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but they were big ones. the ship had perhaps 50 inventions, but erickson was too busy for file for patents and when she was launched in the east river january 30, 1862, she did indeed float like a duck. in the meantime the rebuilt merrimack had been launched and she also stayed above the water. malory chose as her captain a man named franklin buchanan. he founded the us naval academy, but he was best known in the service has been ferocious and mallory wanted a man about violence. she had a crew of about 300. the monitor had a crew of only 48 and her captain was a man named james warden. his sole previous claim to any kind of fame was having been the
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first prisoner captured in the war on either side. he had been taken after delivering a secret message from wells to a union fort in florida he was still weak from half a year and not alabama jail, but he was just as determined. both sides knew they were in a race in the merrimack won it. on march 8, 1862, captain buchanan ordered seem out to the roads. there were powerful-- union ships on station there and the one closest to the merrimack with the cumberland and the congress. together they mounted seven times as many heavy guns. buchanan went for the cumberland first. the cumberland opened fire and the pilot said, our shock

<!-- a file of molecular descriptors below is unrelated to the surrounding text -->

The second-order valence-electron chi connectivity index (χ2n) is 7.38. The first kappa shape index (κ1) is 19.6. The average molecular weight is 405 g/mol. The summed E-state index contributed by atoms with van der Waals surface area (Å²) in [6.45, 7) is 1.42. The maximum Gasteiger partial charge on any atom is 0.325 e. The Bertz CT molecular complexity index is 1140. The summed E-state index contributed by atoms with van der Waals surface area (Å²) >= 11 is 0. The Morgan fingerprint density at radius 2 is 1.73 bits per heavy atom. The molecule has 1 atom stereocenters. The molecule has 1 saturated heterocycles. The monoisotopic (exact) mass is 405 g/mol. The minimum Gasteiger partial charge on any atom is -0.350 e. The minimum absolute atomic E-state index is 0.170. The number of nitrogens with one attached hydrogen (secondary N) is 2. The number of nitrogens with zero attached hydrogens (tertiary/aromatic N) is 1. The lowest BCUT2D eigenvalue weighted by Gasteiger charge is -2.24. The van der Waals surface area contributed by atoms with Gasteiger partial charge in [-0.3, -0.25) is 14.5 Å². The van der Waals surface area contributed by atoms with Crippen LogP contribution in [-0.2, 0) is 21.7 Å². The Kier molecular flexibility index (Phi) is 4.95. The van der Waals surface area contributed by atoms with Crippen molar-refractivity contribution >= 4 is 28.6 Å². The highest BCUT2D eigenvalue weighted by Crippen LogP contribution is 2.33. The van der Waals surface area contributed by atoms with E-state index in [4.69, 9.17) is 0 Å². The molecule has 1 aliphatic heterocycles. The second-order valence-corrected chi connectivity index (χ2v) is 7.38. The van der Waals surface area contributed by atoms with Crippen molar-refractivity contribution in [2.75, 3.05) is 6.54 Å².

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bounced off the merrimack side like india rubber. she kept coming on. she had at yard long iron spike at her bow and a "new york times" correspondent roque-- wrote slowly she moves and horribly upon the doomed vessel. like a rhinoceros she shrinks down her fred-- had an frightful horn with a solo crunch sheep pierces the bow listing her as a toy. the cumberland started sinking right away. her gunners kept firing until the water was around to their knees. not one shot pierced the merrimack. the cumberland went down with her flag still flying and 129-- 121 dead beneath it and then the merrimack turned on the congress and set her on fire. she surrendered. 121 more dead in the next target was another union, the minnesota